Romania launches €1bn Eurobond as domestic financing cost soars
The Gaza Post|The News of Palestine-Romania
Romania finance Ministry has tapped the market by re-opening its 10-year Eurobond issued in April to collect another €1bn, .
The yield was 2.114%, versus 2.411% in April, the ministry said, stressing that this was the lowest borrowing cost abroad Romania has ever paid for this maturity: 128bp above mid-swap, versus 170bp in April. At the same time, the yield was half the yield expected by investors for local currency and same maturity.
On the local secondary public debt market, the fixing quotations for local currency, 10-year maturity state debt increased to 4.3%/4.1% this week, some 40bp up from the average quotations in April (to stick with the Eurobond issue timing). The average quotations for the same maturity were at a past-years minimum of 3.0%/2.8%, namely 130bp lower, in September 2016.
Interest rates have increased significantly on the local market on the back of uncertainties generated by the government’s ambiguous, but risky, fiscal policy.
The Treasury rejected all the offers made by banks in the previous two issues with residual maturities of 17 and 79 months. In the latest long-term bond placed on the local market on September 13, the Treasury had to pay 3.9% yield for 10-year debt.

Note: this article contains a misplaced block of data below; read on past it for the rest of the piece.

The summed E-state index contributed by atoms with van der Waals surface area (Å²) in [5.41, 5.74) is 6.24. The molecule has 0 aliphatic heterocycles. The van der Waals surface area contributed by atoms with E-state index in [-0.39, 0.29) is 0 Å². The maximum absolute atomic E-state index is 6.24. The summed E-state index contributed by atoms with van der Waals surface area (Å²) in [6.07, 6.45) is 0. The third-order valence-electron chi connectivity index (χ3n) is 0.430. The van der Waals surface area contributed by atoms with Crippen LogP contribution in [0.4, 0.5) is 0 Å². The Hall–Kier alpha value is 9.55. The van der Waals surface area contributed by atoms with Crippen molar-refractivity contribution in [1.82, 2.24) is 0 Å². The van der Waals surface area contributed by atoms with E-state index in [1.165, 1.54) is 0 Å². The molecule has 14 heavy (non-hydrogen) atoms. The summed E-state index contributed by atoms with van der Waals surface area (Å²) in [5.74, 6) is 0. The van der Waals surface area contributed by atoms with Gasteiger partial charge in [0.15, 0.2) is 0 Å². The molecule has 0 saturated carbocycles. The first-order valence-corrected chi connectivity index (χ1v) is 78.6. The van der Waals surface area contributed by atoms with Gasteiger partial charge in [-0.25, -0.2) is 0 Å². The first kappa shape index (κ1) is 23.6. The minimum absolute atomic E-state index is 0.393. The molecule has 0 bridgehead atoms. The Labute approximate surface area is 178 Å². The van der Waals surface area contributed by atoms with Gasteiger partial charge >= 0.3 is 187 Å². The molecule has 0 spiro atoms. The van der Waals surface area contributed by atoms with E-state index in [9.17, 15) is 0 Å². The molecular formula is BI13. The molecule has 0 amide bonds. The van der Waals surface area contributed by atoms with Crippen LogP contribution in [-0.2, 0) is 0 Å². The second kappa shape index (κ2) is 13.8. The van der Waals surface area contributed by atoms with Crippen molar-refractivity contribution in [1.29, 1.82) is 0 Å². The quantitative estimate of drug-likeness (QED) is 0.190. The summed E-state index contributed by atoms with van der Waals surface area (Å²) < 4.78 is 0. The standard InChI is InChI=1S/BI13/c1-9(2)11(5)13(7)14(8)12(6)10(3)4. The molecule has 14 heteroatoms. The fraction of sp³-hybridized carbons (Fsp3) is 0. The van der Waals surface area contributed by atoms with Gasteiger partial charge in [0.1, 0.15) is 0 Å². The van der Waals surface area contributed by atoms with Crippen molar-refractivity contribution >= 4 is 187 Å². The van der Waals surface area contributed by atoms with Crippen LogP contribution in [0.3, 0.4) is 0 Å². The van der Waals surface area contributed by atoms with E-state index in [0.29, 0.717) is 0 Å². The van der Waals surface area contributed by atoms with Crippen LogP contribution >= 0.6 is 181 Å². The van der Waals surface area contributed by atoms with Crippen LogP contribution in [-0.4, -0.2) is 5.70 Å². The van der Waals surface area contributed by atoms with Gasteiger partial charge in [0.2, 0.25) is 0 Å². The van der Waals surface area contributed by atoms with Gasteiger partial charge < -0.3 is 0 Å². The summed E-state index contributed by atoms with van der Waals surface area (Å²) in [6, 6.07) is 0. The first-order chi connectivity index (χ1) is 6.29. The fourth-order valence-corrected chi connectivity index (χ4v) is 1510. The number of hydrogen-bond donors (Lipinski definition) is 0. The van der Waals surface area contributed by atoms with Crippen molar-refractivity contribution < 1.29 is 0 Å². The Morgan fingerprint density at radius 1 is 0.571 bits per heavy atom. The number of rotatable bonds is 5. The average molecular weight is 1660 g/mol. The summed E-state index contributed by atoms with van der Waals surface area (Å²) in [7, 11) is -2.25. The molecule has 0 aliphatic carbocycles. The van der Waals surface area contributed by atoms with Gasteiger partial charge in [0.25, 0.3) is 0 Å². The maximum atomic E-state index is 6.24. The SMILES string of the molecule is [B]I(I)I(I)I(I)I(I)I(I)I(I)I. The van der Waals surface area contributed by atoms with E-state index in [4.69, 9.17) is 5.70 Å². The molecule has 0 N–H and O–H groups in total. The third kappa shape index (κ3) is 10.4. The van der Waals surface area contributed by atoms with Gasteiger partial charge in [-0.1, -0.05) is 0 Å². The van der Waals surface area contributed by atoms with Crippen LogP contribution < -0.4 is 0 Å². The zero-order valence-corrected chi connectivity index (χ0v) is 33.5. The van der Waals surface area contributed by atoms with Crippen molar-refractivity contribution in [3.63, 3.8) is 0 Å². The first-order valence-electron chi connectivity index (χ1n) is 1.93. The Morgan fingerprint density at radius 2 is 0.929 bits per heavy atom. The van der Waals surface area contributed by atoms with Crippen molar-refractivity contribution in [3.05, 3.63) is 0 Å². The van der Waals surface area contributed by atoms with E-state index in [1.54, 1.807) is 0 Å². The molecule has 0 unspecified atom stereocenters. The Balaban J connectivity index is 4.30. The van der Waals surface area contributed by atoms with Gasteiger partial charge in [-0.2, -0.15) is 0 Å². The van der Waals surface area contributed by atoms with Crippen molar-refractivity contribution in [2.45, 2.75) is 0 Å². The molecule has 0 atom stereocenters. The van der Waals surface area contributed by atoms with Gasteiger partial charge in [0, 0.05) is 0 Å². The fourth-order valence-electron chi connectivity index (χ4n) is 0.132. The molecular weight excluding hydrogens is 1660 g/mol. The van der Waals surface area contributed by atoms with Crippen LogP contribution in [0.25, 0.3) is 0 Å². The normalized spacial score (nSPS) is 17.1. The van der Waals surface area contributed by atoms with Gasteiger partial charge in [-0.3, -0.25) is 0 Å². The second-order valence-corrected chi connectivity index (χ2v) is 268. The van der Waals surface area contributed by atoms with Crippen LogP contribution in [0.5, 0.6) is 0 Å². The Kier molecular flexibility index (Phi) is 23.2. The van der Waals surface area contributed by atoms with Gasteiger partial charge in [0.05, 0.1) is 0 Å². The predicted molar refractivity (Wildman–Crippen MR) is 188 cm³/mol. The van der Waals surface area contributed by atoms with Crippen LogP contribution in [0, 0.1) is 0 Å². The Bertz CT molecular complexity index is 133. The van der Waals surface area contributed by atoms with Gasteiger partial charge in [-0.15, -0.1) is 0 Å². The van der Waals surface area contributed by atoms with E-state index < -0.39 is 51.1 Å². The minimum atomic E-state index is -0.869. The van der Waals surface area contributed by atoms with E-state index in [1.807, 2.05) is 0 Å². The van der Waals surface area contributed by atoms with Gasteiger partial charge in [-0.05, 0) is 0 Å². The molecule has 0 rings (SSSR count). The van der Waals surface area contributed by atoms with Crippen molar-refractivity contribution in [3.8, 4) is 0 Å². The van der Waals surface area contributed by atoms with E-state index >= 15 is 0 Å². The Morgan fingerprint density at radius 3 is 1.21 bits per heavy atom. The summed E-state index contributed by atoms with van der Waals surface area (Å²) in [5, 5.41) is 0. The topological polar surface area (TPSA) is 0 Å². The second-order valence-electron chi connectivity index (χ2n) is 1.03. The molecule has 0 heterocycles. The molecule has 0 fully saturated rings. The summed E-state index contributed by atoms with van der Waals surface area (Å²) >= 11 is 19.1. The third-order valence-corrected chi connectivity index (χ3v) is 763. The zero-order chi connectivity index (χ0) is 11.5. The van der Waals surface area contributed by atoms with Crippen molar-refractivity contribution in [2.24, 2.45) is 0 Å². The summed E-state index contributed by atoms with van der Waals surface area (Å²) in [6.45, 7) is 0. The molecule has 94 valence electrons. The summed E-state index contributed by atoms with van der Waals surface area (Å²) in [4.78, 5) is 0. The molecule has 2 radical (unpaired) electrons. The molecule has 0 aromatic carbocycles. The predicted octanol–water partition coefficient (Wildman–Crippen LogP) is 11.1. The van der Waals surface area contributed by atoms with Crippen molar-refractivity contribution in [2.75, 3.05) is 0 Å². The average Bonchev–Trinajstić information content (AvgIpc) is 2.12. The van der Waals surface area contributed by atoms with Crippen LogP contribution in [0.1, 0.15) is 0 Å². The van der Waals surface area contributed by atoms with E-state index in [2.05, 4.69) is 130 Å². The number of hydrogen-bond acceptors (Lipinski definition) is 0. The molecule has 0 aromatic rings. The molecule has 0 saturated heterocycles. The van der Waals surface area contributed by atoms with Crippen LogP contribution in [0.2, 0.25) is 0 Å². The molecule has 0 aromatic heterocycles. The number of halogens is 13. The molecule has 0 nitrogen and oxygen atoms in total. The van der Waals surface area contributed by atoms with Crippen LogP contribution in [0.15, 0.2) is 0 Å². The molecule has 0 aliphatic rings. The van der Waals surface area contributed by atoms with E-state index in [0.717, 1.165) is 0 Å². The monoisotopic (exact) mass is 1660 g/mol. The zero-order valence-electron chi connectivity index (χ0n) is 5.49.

At that time, the quotations on the secondary market were 4.0%/3.8%. The implied 4.2% yield expected by investors for local currency government debt with 10-year maturity at this moment is double the cost of the foreign currency debt issued under same terms by the same government, implying expectations of a combination of currency weakening and higher interest rates on the local market.
Around 140 investors with different profiles and from various regions of the world placed orders of over €2bn for Romania’s Eurobonds within three hours, the finance ministry said, highlighting the robust demand.
The geographical distribution of the investors was as follows: Romania (18%), UK (17%), Central and Eastern Europe (17%), Germany / Austria (14%), France / Benelux (10%), Italy (6%), Switzerland (5%), the US (4%), Scandinavia (3%) and other countries (6%).
In terms of types of investors, fund managers predominated (63%), followed by commercial banks and private banks (24%), pension funds and insurance companies (9%), and central banks and official institutions (4%).